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One dead in French protests over fuel prices

PARIS (AA): One protestor was killed and more than 100 others injured during nation-wide demonstrations over rising fuel prices in France.

The death occurred in the south-eastern Savoy region when a female driver panicked when surrounded by protesters and accidentally struck a woman.

Police used tear gas to disperse protestors dubbed the “yellow vests” in Porte Maillot neighborhood, Bastille Square and Champs- Elysees Street in Paris.

Over 1,000 protestors also gathered in front of Elysee Palace calling for President Emmanuel Macron to resign.

Some 244,000 people took part in around 2,000 demonstrations across the country, according to the interior ministry.

The ministry said 106 people were also injured, while 38 others were arrested.

Demonstrations over the government’s reform policies have recently increased in the country.

Millions of people had also taken part in the nation-wide demonstrations in May and June.

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UK’s May sees ‘no alternative’ to her Brexit plan

LONDON (Reuters): British Prime Minister Theresa May says she sees no alternative to the Brexit deal she presented earlier this week, amid reports that some of her senior ministers want her to renegotiate the draft agreement before meeting EU leaders next weekend.

“There is no alternative plan on the table. There is no different approach that we could agree with the EU,” May wrote in an article for the Sun on Sunday newspaper.

“If MPs (legislators) reject the deal, they will simply take us back to square one. It would mean more division, more uncertainty and a failure to deliver on the vote of the British people,” she added.

Just hours after announcing on Wednesday that her senior ministers had collectively backed her divorce deal, May was thrust into her premiership’s most perilous crisis when Brexit Secretary Dominic Raab resigned on Thursday to oppose the agreement.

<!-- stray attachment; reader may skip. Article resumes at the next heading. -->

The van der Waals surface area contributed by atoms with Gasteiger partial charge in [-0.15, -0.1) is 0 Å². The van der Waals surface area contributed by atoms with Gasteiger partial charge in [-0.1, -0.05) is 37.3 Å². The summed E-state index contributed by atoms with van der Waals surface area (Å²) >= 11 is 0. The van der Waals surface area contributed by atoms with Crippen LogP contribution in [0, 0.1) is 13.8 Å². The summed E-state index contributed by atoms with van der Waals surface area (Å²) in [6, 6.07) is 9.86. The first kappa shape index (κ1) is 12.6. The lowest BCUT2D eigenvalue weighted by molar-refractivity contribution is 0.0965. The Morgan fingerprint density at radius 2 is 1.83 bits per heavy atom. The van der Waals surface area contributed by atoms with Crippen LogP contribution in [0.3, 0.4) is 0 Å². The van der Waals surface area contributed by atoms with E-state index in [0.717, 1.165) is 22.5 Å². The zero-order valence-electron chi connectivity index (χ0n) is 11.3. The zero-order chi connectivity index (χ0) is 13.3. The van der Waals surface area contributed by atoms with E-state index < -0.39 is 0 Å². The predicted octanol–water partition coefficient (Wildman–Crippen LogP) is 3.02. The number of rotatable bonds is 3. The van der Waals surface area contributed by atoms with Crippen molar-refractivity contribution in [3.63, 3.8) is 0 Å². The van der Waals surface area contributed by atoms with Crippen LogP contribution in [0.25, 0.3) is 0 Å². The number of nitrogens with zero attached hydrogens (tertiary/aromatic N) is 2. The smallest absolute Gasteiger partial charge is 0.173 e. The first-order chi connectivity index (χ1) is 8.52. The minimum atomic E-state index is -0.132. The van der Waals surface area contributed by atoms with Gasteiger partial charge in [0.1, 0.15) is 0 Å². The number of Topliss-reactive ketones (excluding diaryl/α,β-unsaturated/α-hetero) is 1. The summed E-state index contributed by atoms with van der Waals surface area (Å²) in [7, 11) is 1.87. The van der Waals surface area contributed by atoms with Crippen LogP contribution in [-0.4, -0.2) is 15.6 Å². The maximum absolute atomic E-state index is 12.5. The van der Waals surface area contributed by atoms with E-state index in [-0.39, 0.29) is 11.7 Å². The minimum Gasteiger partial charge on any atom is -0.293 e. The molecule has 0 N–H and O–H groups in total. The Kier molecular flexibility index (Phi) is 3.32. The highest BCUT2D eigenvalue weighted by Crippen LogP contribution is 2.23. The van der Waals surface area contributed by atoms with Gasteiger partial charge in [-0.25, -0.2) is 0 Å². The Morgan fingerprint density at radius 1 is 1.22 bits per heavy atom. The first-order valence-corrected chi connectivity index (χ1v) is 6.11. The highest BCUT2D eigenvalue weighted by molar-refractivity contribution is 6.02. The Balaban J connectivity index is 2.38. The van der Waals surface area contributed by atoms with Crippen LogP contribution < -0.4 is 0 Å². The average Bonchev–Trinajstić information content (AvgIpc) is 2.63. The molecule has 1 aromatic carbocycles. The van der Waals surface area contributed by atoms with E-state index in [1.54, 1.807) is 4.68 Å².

Other mutinous lawmakers in her party have openly spoken of ousting her and said the Brexit deal would not pass parliament.

Brexit supporters say the transitional deal risks leaving Britain subject to EU rules for an indefinite period.

On Saturday Andrea Leadsom, the minister in charge of government business in parliament, told the BBC that she was supporting May but was not fully happy with the deal.

“I think there’s still the potential to improve on the clarification and on some of the measures within it and that’s what I’m hoping to be able to help with,” she said.

Ireland’s foreign minister, Simon Coveney, said on Saturday that British pro-Brexit ministers were “not living in the real world” if they thought they could renegotiate the divorce treaty agreed with the EU last week.

Several British newspapers had reported that Leadsom was working with four other senior ministers and Brexit enthusiasts – Michael Gove, Liam Fox, Chris Grayling and Penny Mordaunt – to pressure May to change the deal.

Mordaunt, Raab, and five other top Conservatives – former Foreign Secretary Boris Johnson, Raab’s predecessor David Davis, Interior Minister Sajid Javid, Foreign Secretary Jeremy Hunt, and Work and Pensions Minister Amber Rudd – are all “actively preparing” leadership campaigns, the Sunday Times said.

More than 20 Conservative lawmakers have written to call for May to go, and a total 48 requests are needed to trigger a leadership contest.

The Sunday Times also reported Britain’s army had been ordered to step up contingency plans to help police maintain public order in case of food and medicine shortages after a “no deal” Brexit, citing an unnamed “well-placed army source.”

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No one can turn Turkey into their backyard: Erdogan

ANKARA: Those who tried to dominate Turkey over the last century have been pushed back by the Turkish people, said Turkey’s president on Saturday.

“To those who tried to turn Turkey into their backyard since the Battle of Gallipoli, the War of Independence, and the July 15, 2016 defeated coup, we gave the necessary answer as a nation,” Recep Tayyip Erdogan told the opening ceremony of the National Gardens in Basaksehir, Istanbul, referring to decisive historic military campaigns and a failed putsch that martyred 251 people.

“One of the commitments in our 100-day performance program was fulfilled today by opening these National Gardens, and the others will be completed one by one,” Erdogan added.

“We say that we will build the Istanbul Canal, they say ‘We don’t want it,’ ‘Don’t build it”. We will build it whether you want to or not,” he said.

Next year Turkey plans to launch the construction of the Istanbul Canal, an artificial sea-level waterway, and complete it in 2023, according to Turkey’s Transport And Infrastructure Minister Cahit Turhan.

The canal is meant to provide relief to shipping traffic between the Black Sea and the Sea of Marmara, particularly oil tanker traffic passing through the Bosphorus.

The 45-kilometer (nearly 28-mile) canal, which will be built along Istanbul’s Kucukcekmece-Sazlidere-Durusu corridor, is to boast a capacity of 160 vessels a day.